It is estimated that walking could prevent almost half of all diabetes cases. I believe high intensity walking could have an even greater effect, and it doesn't get a whole lot easier than picking up the pace of your walking. Best of all, just about anyone can do it, regardless of your age, weight, or fitness level.
In Japan, Dr. Hiroshi Nose and colleagues have developed walking programs for the elderly that incorporates bouts of higher intensity.13 His program calls for repeated intervals of three minutes of fast walking, aiming for an exertion level of about six or seven on a scale of one to 10, followed by three minutes of slow strolling.
Not only were elderly participants able to significantly improve their aerobic fitness and blood pressure after five months, walking for a mere 30 minutes three times a week; two years later, 70 percent of the participants were still adhering to the program and continued to reap sustained health benefits.14 Even if you're a younger person, this strategy can be an excellent entry into higher intensity training.
Daily Walking Is a Foundational Part Of a Healthy Lifestyle
Both research and experience confirm that walking is powerful medicine, and you can make it even more powerful by incorporating principles of high-intensity interval training. Simply alternating between speed-walking and slow strolling will allow you to maximize your rewards.
I believe aiming for 7,000 to 10,000 steps a day might be ideal for most people, and this is over and above your regular exercise program. If you're currently not doing anything in terms of fitness, please do consider getting more walking into your day. This in turn may spur you on to a more regimented fitness program, which would ideally include one to three HIIT sessions per week, such as that demonstrated below.
Core Principles of High-Intensity Interval Training
Following is a summary of what a typical HIIT routine might look like using either an elliptical machine or stationary bike:
- Warm up for three minutes
- Exercise as hard and fast as you can for 30 seconds. You want to get your heart rate up to your calculated maximum heart rate. The most common formula for this is to subtract your age from 220. You should be gasping for breath and feel like you couldn't possibly go on another few seconds. (In the beginning, you may opt for a lower threshold, like say 60 percent of your max heart rate, which you can then bump up to 80 or 90 as your fitness improves.)
- Recover for 90 seconds, still pedaling, but at slower pace and decreased resistance
- Repeat the high intensity exercise and recovery seven more times, for a total of eight repetitions. (In the beginning, you may only manage two or three repetitions. That's ok. Just keep adding reps until you reach a total of eight.)
This routine requires a mere 20 minutes of your time from start to finish, and only four minutes of that is spent in "all out" exercise. I typically cool down for another three to five minutes, and use a functional parameter of my heart rate. I like to get my heart rate down to around 120 before I stop, which gives me enough time to recover. I highly recommend using a heart rate monitor when doing these exercises as it is very difficult to accurately measure your heart rate without one.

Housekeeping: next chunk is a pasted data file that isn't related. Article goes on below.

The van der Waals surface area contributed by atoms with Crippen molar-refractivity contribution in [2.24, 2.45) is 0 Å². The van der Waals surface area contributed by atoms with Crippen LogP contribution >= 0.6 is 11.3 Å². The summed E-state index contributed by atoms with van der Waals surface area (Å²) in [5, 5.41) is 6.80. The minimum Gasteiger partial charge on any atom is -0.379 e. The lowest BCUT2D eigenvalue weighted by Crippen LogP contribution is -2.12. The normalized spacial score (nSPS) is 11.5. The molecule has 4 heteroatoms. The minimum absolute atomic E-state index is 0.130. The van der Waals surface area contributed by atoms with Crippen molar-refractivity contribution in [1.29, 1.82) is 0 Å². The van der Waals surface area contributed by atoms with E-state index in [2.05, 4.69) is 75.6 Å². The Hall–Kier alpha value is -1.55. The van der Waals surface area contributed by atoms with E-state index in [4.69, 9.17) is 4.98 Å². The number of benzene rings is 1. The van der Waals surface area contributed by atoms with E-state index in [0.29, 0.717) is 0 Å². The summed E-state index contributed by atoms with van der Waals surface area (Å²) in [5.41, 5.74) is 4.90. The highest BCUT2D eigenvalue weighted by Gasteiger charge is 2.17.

Reverse Your Diabetes with Exercise, Diet, and Meal Timing
If you're diabetic or show signs of insulin resistance or prediabetes, the time to get moving is NOW. You may need to start slow and just aim for walking 10,000 steps a day, but eventually, you really need to consider bumping up the intensity. HIIT, even if it's just interval speed walking, is a really potent way to boost your insulin and leptin sensitivity, which is at the heart of your disease. Remember, while diabetes is a serious condition, it is reversible!
Naturally, in addition to ramping up physical activity, you also need to address the food you eat, as you cannot exercise your way out of a flawed diet. Some studies15 have shown that diabetics can significantly improve their health with exercise alone without making any dietary changes at all, but if you really want to get to the bottom of your condition and truly resolve it, I strongly advise you to make some basic dietary changes.
Unfortunately, you're not likely to get sound advice from most doctors or diabetes organizations. A primary reason for the failure of conventional diabetes treatment over the last 50 years has to do with seriously flawed dietary recommendations. Fructose, grains, and other sugar forming starchy carbohydrates are largely responsible for your body's insulin resistance, and sugars and grains — even "healthy" grains such as whole, organic ones, along with processed foods and trans fats — need to be drastically reduced, and swapped out for higher amounts of real food, including healthy fats and vegetables.
So, start cooking from scratch with fresh ingredients. Remember, processed foods are the main source of all the primary culprits, including high-fructose corn syrup and other sugars, processed grains, trans fats, artificial sweeteners, and other synthetic additives that may aggravate metabolic dysfunction.
If you have carefully followed the diet and exercise guidelines and still aren't making sufficient progress, I strongly recommend incorporating intermittent fasting. This effectively mimics the eating habits of our ancestors, who did not have access to grocery stores or food around the clock. They would cycle through periods of feast and famine, and modern research shows this cycling produces a number of biochemical benefits, including improved insulin/leptin sensitivity, lowered triglycerides, and other biomarkers for health and weight loss.